Tourism is big business in West Virginia, but it could be even more important to the state’s economy. Making that happen is going to require hard work and a creative approach to marketing.
Fortunately, state Tourism Commissioner Chelsea Ruby seems to have just the right work ethic and innovative outlook necessary.
Later this month, the Division of Tourism will reveal a new plan to promote the Mountain State. It will replace a formula that has “outlived its usefulness,”Ruby said this week.
Really successful marketers understand their work must meld new technology with tried-and-true promotion methods. Ruby noted this week that the best way to reach many potential tourists is advertising in printed publications. She is absolutely correct.
However, it also is imperative that new technology, including social media, be employed. Ruby already has demonstrated she understands that, through Twitter campaigns. Her #AlmostHeaven project has had about 15 million impressions, and twice made Twitter’s trending list for the 10 most popular topics worldwide.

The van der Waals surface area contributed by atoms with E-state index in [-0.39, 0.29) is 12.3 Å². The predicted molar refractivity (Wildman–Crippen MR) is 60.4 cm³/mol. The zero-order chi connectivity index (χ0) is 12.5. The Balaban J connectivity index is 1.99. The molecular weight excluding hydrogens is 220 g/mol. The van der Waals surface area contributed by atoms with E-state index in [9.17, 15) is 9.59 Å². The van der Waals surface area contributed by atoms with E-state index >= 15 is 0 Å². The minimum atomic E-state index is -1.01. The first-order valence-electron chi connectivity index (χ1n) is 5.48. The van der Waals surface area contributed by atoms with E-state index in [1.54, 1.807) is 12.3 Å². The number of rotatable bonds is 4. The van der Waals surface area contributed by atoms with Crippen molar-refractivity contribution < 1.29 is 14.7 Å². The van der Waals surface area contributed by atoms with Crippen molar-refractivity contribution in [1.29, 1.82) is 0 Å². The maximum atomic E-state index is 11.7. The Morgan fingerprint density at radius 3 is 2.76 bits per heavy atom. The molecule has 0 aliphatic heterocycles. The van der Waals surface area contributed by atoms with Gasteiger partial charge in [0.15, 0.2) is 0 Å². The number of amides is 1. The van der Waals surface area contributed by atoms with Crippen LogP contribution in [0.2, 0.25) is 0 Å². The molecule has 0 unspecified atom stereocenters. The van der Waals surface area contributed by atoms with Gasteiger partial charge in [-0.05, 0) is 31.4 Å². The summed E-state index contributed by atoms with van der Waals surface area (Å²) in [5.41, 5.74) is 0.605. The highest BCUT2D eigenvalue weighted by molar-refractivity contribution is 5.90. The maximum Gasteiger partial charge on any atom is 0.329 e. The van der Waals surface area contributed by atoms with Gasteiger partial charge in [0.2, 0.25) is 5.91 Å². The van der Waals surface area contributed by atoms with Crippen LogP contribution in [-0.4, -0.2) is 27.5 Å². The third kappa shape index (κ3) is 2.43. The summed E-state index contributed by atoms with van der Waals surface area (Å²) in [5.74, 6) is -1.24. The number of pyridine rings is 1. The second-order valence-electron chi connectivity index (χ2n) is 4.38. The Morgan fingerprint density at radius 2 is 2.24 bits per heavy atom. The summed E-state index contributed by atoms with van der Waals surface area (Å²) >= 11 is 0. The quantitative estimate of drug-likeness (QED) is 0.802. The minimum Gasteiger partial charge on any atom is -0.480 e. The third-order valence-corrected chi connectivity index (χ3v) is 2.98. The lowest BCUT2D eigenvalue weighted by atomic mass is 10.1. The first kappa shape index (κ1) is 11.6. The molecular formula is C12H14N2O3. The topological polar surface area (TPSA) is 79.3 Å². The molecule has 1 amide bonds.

Clearly, however, Ruby and her staff have quite a challenge on their hands. Without a world-class website, no state tourism office can be successful — and it appears ours needs much improvement. A legislative auditor’s study indicated the website has just 58 percent of the important features it should offer.
Ruby had an excellent assessment of that: “When I got the website score of 58, I think that’s the lowest score I’ve ever gotten on anything in my life,” she told a reporter.
State legislators should be paying attention to Ruby, and whether her new approach is getting results. Our hunch is that it is, or will in the near future.
Lawmakers’ reaction to that should be to listen carefully when Ruby asks for her office’s funding to be augmented. Good marketing costs money, and if Ruby and her staff have an appealing plan, they ought to be allotted enough funding to make it happen. Attracting more visitors to West Virginia will more than pay for a little additional money for the Division of Tourism.